“I’m part of the passive equities team and most of the discussions we are having now with clients revolve around ‘advanced beta’. Five years ago, those discussions would probably have centred more on cap-weighted indices,” says Ana Harris, portfolio strategist at SSgA.
If, as the above studies show, more than half of institutional investors will be using smart beta strategies in the near future, it would signal a real coming of age for this asset class and clear evidence that investors are looking for ways to diversify across both their passive and actively-managed portfolio allocations.
“Advanced beta strategies play an important role in helping investors to construct holistic investment strategies while keeping risk and costs in check,” said Lynn Blake, CIO, global equity beta solutions at SSgA when its report came out. “The recent spike in equity market volatility, and a reduced appetite for active strategies, may encourage further adoption of advanced beta based on its track record of improving risk adjusted returns.”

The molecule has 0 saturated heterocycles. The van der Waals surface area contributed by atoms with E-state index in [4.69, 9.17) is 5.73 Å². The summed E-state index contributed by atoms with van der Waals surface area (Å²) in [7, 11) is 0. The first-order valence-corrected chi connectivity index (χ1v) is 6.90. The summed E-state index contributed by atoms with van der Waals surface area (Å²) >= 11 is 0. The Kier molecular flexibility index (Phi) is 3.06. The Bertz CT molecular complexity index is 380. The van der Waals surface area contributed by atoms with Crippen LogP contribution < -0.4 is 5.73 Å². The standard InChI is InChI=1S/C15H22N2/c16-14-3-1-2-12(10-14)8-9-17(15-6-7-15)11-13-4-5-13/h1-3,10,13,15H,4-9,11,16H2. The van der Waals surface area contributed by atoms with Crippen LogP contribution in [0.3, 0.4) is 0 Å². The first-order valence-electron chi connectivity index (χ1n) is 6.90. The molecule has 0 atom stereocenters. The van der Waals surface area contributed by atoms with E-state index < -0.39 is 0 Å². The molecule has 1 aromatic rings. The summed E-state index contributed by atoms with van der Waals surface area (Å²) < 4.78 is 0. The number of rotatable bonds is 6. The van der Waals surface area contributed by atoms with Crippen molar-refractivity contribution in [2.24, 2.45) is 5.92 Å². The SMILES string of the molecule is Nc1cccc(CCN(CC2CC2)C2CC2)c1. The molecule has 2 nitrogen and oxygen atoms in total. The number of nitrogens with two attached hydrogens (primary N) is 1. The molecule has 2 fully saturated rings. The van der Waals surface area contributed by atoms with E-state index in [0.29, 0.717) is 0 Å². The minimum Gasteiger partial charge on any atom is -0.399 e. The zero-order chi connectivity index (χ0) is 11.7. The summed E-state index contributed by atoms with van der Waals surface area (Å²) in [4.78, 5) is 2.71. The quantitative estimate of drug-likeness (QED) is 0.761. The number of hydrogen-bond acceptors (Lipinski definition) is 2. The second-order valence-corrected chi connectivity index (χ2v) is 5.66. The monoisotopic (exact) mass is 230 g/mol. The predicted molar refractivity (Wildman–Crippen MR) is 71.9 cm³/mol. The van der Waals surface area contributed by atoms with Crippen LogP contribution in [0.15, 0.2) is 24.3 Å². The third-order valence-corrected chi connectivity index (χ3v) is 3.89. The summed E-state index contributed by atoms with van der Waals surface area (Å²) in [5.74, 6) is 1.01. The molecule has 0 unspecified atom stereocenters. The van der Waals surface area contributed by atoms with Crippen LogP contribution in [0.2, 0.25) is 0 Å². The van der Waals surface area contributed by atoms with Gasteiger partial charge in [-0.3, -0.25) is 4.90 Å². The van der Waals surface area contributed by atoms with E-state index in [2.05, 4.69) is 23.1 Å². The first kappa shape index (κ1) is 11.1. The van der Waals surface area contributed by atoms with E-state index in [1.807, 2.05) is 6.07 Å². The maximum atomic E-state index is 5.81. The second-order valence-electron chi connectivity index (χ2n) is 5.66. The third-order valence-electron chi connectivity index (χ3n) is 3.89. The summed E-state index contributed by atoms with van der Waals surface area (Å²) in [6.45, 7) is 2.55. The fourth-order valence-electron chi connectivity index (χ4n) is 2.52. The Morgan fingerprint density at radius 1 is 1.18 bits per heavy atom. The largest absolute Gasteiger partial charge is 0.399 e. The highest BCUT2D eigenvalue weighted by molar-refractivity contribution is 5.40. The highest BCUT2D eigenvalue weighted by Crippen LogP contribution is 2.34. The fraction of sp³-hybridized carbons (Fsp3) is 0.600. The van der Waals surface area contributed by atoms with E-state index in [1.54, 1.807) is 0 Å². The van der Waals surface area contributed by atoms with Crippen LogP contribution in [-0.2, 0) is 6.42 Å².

Indeed, in its DB SYNDEX Outlook Report 2014, Deutsche Bank found that the attraction of getting higher risk-adjusted returns through lower-cost index products led to around 25 per cent of ETF inflows going into alternative beta strategies – this is a theme that Deutsche Bank expects to continue in 2014.
The most popular smart beta ETF in 2013, in terms of inflows, was the MSCI Emerging Markets Minimum Volatility product issued by BlackRock. It attracted USD1.76bn of net inflows.
Figures released by Russell Indexes on 16 April 2014 show that its fundamentally weighted index series – where stocks are ranked based on economic factors rather than stock price – outperformed normal cap-weighted indexes in 2013. The Russell Developed Europe Index returned 22.3 per cent in 2013 whereas the Russell Fundamental Developed Europe Index returned 24.6 per cent.